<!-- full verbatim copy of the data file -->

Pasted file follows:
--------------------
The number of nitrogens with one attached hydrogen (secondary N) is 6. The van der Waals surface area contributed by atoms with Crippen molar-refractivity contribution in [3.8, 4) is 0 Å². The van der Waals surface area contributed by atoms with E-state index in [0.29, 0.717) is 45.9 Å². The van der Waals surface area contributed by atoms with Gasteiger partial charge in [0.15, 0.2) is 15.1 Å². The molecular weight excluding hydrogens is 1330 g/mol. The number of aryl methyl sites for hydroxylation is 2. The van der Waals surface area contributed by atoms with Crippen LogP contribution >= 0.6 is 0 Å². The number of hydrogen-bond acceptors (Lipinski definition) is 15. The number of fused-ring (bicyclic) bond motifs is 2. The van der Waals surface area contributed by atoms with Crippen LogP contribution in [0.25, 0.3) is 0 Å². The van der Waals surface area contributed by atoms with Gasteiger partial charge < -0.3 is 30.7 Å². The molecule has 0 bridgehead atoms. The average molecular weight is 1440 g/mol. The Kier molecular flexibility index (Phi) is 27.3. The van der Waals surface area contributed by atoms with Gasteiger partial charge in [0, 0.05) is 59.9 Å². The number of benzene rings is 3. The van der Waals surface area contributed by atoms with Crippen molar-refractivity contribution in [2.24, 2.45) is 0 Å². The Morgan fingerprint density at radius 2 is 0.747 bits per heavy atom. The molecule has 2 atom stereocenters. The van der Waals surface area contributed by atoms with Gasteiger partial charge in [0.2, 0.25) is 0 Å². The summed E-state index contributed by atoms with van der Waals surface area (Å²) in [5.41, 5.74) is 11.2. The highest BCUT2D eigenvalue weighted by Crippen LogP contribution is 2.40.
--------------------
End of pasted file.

The number of nitrogens with one attached hydrogen (secondary N) is 6. The van der Waals surface area contributed by atoms with Crippen molar-refractivity contribution in [3.8, 4) is 0 Å². The van der Waals surface area contributed by atoms with E-state index in [0.29, 0.717) is 45.9 Å². The van der Waals surface area contributed by atoms with Gasteiger partial charge in [0.15, 0.2) is 15.1 Å². The molecular weight excluding hydrogens is 1330 g/mol. The number of aryl methyl sites for hydroxylation is 2. The van der Waals surface area contributed by atoms with Crippen LogP contribution >= 0.6 is 0 Å². The number of hydrogen-bond acceptors (Lipinski definition) is 15. The number of fused-ring (bicyclic) bond motifs is 2. The van der Waals surface area contributed by atoms with Crippen LogP contribution in [0.25, 0.3) is 0 Å². The van der Waals surface area contributed by atoms with Gasteiger partial charge < -0.3 is 30.7 Å². The molecule has 0 bridgehead atoms. The average molecular weight is 1440 g/mol. The Kier molecular flexibility index (Phi) is 27.3. The van der Waals surface area contributed by atoms with Gasteiger partial charge in [0, 0.05) is 59.9 Å². The number of benzene rings is 3. The van der Waals surface area contributed by atoms with Crippen molar-refractivity contribution in [2.24, 2.45) is 0 Å². The Morgan fingerprint density at radius 2 is 0.747 bits per heavy atom. The molecule has 2 atom stereocenters. The van der Waals surface area contributed by atoms with Gasteiger partial charge in [0.2, 0.25) is 0 Å². The summed E-state index contributed by atoms with van der Waals surface area (Å²) in [5.41, 5.74) is 11.2. The highest BCUT2D eigenvalue weighted by Crippen LogP contribution is 2.40.